In the developing world, diarrhea is the second biggest killer of children under 5, and is responsible for 800,000 deaths a year. The majority of these deaths are preventable with simple, effective, and affordable treatment – but less than 1 percent of children are actually receiving them.
Last September, the Clinton Health Access Initiative (CHAI) and the IKEA Foundation began a new partnership to address these challenges and impact the lives of children. CHAI and the Ikea Foundation will work to increase access to oral rehydration salts (ORS) and zinc, which can prevent 90 percent of diarrhea-related deaths and costs only US 50 cents, in Kenya and India. The end result? Approximately 40,000 children’s lives could be saved over the next six years, dramatically reducing child mortality in these countries.
CHAI has a history of success in applying market-oriented approaches to increase access to lifesaving medicines. Over the next four years, with the generous support and commitment of the IKEA Foundation, CHAI will work to increase the uptake of ORS and zinc by shaping local markets. CHAI will help increase demand for ORS and zinc by educating mothers that ORS and zinc are the right treatment for their child’s diarrhea, and ensuring that health workers fully understand the benefits of the products over alternatives. Additionally, CHAI will coordinate with pharmaceutical companies and also encourage manufacturers to develop more child-friendly formulations for these treatments similar to a pre-mixed “juice box” version of ORS. The governments of Kenya and India will also play a critical role in making policy and funding decisions needed to improve treatment access in the public sector.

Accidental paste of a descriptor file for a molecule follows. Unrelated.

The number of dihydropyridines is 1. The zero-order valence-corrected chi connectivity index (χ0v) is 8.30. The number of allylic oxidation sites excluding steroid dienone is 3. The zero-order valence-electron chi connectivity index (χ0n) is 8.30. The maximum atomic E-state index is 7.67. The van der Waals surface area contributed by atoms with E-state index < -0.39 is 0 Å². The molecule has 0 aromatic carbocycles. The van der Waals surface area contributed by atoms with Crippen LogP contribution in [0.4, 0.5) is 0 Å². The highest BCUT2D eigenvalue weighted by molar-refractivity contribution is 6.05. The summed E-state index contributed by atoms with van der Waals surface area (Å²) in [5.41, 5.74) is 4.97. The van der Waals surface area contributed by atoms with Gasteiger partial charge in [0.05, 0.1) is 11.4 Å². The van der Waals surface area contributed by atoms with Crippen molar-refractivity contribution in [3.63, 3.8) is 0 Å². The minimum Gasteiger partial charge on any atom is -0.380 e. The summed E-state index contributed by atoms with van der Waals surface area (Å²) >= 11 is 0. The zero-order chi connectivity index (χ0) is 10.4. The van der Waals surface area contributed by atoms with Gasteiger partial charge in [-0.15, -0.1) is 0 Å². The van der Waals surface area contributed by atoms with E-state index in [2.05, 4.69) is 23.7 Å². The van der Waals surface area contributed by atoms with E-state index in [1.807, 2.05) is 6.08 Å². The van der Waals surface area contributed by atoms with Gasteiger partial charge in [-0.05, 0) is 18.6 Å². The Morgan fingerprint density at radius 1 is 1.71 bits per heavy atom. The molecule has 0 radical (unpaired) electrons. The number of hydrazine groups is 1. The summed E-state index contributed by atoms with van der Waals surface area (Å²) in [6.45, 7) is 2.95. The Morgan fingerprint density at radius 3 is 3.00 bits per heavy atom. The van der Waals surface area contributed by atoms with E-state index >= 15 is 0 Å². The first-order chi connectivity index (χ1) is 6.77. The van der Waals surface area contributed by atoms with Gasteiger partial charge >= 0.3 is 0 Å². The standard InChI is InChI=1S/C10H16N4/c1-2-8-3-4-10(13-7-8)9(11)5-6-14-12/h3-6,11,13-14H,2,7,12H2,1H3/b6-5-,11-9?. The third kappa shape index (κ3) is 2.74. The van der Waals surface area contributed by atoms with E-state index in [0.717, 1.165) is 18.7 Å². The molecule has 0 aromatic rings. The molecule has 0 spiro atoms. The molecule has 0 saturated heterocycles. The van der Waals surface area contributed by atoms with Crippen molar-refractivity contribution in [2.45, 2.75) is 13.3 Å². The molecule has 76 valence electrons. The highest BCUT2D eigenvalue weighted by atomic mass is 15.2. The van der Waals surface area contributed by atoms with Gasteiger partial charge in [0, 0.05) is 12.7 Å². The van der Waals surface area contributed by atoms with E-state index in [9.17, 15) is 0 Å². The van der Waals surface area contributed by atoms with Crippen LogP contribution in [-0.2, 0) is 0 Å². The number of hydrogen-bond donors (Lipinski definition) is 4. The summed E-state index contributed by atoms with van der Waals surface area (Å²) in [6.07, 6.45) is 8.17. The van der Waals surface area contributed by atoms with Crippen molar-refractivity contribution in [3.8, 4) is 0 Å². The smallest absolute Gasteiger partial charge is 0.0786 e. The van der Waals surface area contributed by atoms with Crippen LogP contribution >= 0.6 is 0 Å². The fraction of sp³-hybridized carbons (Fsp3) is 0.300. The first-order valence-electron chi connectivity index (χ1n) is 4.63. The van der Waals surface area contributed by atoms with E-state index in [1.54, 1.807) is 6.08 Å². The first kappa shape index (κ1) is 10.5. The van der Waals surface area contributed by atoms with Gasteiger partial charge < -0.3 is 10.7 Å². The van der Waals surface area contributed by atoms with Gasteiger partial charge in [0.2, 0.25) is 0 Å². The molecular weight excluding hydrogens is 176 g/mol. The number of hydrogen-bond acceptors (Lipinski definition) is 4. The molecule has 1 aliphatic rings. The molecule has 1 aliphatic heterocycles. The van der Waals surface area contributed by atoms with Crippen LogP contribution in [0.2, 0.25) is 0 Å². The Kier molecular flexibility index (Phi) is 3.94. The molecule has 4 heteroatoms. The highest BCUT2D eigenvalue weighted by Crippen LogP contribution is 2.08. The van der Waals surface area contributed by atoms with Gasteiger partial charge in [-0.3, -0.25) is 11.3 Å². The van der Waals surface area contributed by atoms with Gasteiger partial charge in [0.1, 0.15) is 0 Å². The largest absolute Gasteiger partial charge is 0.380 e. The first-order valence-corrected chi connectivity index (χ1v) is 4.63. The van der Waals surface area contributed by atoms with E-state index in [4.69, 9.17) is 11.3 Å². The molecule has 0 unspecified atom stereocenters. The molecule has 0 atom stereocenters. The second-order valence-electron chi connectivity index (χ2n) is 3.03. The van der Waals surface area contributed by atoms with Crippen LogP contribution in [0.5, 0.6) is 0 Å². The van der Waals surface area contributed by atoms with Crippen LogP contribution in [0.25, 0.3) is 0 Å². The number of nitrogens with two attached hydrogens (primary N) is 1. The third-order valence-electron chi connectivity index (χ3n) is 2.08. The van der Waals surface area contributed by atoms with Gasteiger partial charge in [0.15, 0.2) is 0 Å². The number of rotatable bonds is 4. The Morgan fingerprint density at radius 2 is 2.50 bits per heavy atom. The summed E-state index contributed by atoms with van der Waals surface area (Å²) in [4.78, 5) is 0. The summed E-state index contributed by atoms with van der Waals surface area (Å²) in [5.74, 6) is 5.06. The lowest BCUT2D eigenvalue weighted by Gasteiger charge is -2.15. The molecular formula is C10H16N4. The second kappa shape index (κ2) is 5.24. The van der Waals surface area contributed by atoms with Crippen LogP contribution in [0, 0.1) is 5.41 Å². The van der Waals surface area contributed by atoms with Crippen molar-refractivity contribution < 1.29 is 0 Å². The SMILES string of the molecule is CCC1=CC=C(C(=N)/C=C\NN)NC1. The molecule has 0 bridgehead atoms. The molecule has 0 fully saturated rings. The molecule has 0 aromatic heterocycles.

Together, CHAI and the IKEA Foundation are supporting the implementation of new recommendations released by the UN Commission on “Lifesaving Commodities for Women and Children,” which prioritizes zinc and ORS. Through these platforms, the successes and lessons of the CHAI and IKEA Foundation partnership will influence usage of zinc and ORS in other high burden countries, reaching hundreds of thousands more children than would otherwise be possible and generating significant and lasting impact.